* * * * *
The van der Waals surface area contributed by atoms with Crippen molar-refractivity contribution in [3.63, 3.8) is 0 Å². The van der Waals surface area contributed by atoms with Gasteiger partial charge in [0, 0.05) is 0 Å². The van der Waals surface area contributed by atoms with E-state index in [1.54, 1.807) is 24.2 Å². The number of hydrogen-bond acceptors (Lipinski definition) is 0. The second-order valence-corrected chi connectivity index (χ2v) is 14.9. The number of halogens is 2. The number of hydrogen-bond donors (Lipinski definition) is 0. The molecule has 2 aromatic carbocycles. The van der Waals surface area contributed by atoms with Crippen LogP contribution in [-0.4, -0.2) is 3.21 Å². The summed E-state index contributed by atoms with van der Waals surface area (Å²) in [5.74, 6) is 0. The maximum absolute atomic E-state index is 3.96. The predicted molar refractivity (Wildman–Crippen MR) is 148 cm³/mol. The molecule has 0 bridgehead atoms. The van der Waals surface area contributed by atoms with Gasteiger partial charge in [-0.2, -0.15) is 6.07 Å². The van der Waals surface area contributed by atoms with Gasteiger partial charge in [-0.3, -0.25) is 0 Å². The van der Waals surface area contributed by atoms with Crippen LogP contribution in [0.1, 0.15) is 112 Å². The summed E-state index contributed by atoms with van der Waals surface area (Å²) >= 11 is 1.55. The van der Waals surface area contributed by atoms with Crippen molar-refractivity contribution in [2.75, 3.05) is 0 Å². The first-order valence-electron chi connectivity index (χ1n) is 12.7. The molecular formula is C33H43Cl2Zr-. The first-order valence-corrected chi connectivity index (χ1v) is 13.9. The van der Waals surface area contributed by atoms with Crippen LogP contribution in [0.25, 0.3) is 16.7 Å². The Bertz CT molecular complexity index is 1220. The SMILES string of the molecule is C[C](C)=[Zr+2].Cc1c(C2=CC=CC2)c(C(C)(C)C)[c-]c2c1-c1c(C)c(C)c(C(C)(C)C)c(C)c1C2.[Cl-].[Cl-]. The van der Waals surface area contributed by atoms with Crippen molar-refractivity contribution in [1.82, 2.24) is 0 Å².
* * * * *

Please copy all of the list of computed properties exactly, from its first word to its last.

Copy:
The van der Waals surface area contributed by atoms with Crippen molar-refractivity contribution in [3.63, 3.8) is 0 Å². The van der Waals surface area contributed by atoms with Gasteiger partial charge in [0, 0.05) is 0 Å². The van der Waals surface area contributed by atoms with E-state index in [1.54, 1.807) is 24.2 Å². The number of hydrogen-bond acceptors (Lipinski definition) is 0. The second-order valence-corrected chi connectivity index (χ2v) is 14.9. The number of halogens is 2. The number of hydrogen-bond donors (Lipinski definition) is 0. The molecule has 2 aromatic carbocycles. The van der Waals surface area contributed by atoms with Crippen LogP contribution in [-0.4, -0.2) is 3.21 Å². The summed E-state index contributed by atoms with van der Waals surface area (Å²) in [5.74, 6) is 0. The maximum absolute atomic E-state index is 3.96. The predicted molar refractivity (Wildman–Crippen MR) is 148 cm³/mol. The molecule has 0 bridgehead atoms. The van der Waals surface area contributed by atoms with Gasteiger partial charge in [-0.2, -0.15) is 6.07 Å². The van der Waals surface area contributed by atoms with Gasteiger partial charge in [-0.3, -0.25) is 0 Å². The van der Waals surface area contributed by atoms with Crippen LogP contribution in [0.1, 0.15) is 112 Å². The summed E-state index contributed by atoms with van der Waals surface area (Å²) >= 11 is 1.55. The van der Waals surface area contributed by atoms with Crippen molar-refractivity contribution in [2.75, 3.05) is 0 Å². The first-order valence-electron chi connectivity index (χ1n) is 12.7. The molecular formula is C33H43Cl2Zr-. The first-order valence-corrected chi connectivity index (χ1v) is 13.9. The van der Waals surface area contributed by atoms with Crippen LogP contribution in [0.25, 0.3) is 16.7 Å². The Bertz CT molecular complexity index is 1220. The SMILES string of the molecule is C[C](C)=[Zr+2].Cc1c(C2=CC=CC2)c(C(C)(C)C)[c-]c2c1-c1c(C)c(C)c(C(C)(C)C)c(C)c1C2.[Cl-].[Cl-]. The van der Waals surface area contributed by atoms with Crippen molar-refractivity contribution in [1.82, 2.24) is 0 Å².